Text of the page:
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Nature. 2015 Jan 8;517(7533):196-9. doi: 10.1038/nature13825. Epub 2014 Oct 19.

Copulation in antiarch placoderms and the origin of gnathostome internal fertilization.

Author information

1
1] School of Biological Sciences, Flinders University, 2100, Adelaide, South Australia 5001, Australia [2] Natural History Museum of Los Angeles County, 900 Exposition Boulevard, Los Angeles, California 9007, USA [3] Museum Victoria, PO Box 666, Melbourne, Victoria 3001, Australia.
2
Institute of Geology at Tallinn University of Technology, Ehitajate tee 5, 19086 Tallinn, Estonia.
3
Department of Earth Sciences, Natural History Museum, London SW7 5BD, UK.
4
1] South Australian Museum, North Terrace, Adelaide, South Australia 5000, Australia [2] School of Earth and Environmental Sciences, The University of Adelaide, South Australia 5005, Australia.
5
Research School of Earth Sciences, The Australian National University, Canberra, Australian Capital Territory 0200, Australia.
6
Key Laboratory of Evolutionary Systematics of Vertebrates, Institute of Vertebrate Paleontology and Paleoanthropology, Chinese Academy of Sciences, PO Box 643, Beijing 100044, China.
7
Department of Organismal Biology, Evolutionary Biology Centre, Uppsala University, Norbyvägen 18A, 752 36 Uppsala, Sweden.
8
Vine Lodge, Vine Road, Johnston, Haverfordwest, Pembrokeshire SA62 3NZ, UK.
9
6 Burghley Road, Wimbledon, London SW19 5BH, UK.
10
University of Amsterdam, Science Park 904, 1098XH, Amsterdam, The Netherlands.
11
School of Biological Sciences, Flinders University, 2100, Adelaide, South Australia 5001, Australia.
12
1] Western Australian Organic and Isotope Geochemistry Centre, Department of Chemistry, Curtin University, Perth, Western Australia 6102, Australia [2] Earth and Planetary Sciences, Western Australian Museum, Perth, Western Australia 6000, Australia.

Abstract

Reproduction in jawed vertebrates (gnathostomes) involves either external or internal fertilization. It is commonly argued that internal fertilization can evolve from external, but not the reverse. Male copulatory claspers are present in certain placoderms, fossil jawed vertebrates retrieved as a paraphyletic segment of the gnathostome stem group in recent studies. This suggests that internal fertilization could be primitive for gnathostomes, but such a conclusion depends on demonstrating that copulation was not just a specialized feature of certain placoderm subgroups. The reproductive biology of antiarchs, consistently identified as the least crownward placoderms and thus of great interest in this context, has until now remained unknown. Here we show that certain antiarchs possessed dermal claspers in the males, while females bore paired dermal plates inferred to have facilitated copulation. These structures are not associated with pelvic fins. The clasper morphology resembles that of ptyctodonts, a more crownward placoderm group, suggesting that all placoderm claspers are homologous and that internal fertilization characterized all placoderms. This implies that external fertilization and spawning, which characterize most extant aquatic gnathostomes, must be derived from internal fertilization, even though this transformation has been thought implausible. Alternatively, the substantial morphological evidence for placoderm paraphyly must be rejected.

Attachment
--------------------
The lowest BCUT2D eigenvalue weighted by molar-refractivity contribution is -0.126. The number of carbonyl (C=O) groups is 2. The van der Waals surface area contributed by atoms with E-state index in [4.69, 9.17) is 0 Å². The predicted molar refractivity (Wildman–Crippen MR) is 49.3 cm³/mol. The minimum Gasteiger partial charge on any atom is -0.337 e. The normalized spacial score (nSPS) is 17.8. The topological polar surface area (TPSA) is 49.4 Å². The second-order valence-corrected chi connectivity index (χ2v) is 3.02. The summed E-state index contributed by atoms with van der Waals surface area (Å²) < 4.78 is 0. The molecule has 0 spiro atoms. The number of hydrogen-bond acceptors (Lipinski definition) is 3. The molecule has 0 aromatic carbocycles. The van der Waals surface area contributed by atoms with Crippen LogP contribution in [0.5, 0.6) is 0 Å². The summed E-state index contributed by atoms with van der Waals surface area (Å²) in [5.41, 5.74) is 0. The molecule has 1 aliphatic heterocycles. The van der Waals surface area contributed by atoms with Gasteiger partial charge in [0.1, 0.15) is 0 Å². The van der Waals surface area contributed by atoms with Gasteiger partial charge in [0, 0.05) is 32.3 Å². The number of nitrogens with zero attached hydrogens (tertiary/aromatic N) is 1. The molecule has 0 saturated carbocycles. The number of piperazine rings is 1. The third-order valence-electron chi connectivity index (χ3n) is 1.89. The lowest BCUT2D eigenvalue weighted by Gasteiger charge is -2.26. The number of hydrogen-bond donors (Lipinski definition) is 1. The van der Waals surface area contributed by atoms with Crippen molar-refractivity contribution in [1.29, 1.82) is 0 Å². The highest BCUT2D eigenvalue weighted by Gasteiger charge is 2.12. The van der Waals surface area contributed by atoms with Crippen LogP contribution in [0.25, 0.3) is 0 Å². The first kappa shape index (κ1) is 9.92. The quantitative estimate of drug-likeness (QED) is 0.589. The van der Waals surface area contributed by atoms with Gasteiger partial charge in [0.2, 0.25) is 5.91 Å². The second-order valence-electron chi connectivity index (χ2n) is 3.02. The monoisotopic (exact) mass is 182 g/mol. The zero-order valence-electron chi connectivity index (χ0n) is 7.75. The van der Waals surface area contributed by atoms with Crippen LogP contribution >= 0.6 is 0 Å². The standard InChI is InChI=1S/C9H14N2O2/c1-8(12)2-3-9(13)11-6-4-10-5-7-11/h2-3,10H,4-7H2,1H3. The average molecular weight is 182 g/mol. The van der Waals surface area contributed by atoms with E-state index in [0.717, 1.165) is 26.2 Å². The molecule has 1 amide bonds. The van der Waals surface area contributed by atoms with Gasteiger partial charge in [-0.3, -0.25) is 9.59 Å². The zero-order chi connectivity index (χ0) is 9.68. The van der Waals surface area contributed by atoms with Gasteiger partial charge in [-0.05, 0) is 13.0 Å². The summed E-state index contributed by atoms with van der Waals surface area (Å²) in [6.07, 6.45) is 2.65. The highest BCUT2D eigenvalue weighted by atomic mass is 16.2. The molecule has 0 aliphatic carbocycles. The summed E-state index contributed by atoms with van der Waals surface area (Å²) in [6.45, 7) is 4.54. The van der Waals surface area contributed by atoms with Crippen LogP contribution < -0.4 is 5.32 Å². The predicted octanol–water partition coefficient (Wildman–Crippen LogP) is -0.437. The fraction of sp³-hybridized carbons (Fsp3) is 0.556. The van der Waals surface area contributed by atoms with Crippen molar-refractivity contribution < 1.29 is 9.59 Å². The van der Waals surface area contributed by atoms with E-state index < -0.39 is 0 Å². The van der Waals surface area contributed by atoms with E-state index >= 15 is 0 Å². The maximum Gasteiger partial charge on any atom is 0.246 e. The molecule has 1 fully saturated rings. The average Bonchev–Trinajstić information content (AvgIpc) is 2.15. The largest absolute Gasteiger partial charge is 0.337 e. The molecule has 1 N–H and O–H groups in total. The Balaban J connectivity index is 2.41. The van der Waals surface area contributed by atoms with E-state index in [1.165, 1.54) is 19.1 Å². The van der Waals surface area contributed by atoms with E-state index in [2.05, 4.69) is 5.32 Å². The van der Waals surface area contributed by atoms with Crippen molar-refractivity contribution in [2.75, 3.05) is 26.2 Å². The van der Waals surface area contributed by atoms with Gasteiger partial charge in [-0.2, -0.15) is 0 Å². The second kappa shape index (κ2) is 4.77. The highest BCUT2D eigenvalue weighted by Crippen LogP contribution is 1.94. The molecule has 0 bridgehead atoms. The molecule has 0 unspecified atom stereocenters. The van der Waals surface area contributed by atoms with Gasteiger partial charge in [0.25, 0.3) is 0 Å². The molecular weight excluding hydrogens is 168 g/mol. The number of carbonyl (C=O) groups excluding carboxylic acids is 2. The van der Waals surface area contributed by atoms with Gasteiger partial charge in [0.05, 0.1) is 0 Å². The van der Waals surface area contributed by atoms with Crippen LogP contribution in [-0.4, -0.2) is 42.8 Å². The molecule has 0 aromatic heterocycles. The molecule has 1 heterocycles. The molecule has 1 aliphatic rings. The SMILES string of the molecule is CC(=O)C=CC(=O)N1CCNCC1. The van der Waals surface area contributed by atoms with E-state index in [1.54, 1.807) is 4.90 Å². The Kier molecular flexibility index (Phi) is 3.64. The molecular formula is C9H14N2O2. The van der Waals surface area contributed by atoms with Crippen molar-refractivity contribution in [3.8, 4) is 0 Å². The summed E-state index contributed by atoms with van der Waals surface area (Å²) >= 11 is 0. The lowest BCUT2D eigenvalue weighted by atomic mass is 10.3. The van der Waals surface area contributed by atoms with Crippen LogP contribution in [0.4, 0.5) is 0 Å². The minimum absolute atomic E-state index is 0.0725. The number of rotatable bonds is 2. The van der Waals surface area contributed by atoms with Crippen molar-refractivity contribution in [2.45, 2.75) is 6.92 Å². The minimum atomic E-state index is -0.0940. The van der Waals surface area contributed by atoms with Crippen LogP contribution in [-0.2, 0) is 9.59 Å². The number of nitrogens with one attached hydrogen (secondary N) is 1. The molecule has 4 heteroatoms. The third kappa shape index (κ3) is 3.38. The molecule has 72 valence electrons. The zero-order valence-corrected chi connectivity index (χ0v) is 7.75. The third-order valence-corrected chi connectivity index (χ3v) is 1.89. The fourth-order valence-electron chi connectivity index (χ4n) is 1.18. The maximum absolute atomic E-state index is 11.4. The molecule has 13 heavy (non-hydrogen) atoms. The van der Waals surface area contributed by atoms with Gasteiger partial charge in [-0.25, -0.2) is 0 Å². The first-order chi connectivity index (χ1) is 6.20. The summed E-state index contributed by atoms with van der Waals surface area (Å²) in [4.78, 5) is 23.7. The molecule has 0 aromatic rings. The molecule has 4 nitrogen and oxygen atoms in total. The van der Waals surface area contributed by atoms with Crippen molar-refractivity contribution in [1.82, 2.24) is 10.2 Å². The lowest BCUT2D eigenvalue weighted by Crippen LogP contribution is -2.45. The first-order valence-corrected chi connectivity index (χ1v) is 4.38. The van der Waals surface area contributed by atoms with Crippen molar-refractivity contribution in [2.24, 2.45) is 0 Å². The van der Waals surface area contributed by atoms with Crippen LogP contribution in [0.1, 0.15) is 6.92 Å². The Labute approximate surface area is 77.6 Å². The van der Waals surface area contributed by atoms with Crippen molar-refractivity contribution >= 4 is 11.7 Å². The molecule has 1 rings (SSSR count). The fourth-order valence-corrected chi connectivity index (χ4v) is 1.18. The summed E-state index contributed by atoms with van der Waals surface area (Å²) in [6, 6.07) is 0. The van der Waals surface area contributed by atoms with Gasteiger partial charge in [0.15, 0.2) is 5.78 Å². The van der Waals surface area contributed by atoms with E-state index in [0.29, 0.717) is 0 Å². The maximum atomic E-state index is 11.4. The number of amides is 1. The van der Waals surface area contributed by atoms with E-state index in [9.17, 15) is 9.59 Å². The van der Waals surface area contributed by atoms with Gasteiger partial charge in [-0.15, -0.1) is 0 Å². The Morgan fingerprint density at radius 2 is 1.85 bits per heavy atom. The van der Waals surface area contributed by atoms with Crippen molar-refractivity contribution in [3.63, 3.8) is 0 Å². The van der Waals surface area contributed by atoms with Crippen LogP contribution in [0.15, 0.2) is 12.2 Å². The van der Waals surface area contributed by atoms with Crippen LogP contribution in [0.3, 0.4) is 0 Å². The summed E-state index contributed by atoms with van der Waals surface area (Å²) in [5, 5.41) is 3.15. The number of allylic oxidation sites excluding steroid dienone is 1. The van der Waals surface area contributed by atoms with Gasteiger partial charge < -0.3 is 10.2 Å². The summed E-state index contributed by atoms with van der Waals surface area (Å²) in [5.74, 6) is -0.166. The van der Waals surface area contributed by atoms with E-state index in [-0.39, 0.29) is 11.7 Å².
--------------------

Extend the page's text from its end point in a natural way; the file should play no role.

PMID:
25327249
DOI:
10.1038/nature13825
[Indexed for MEDLINE]

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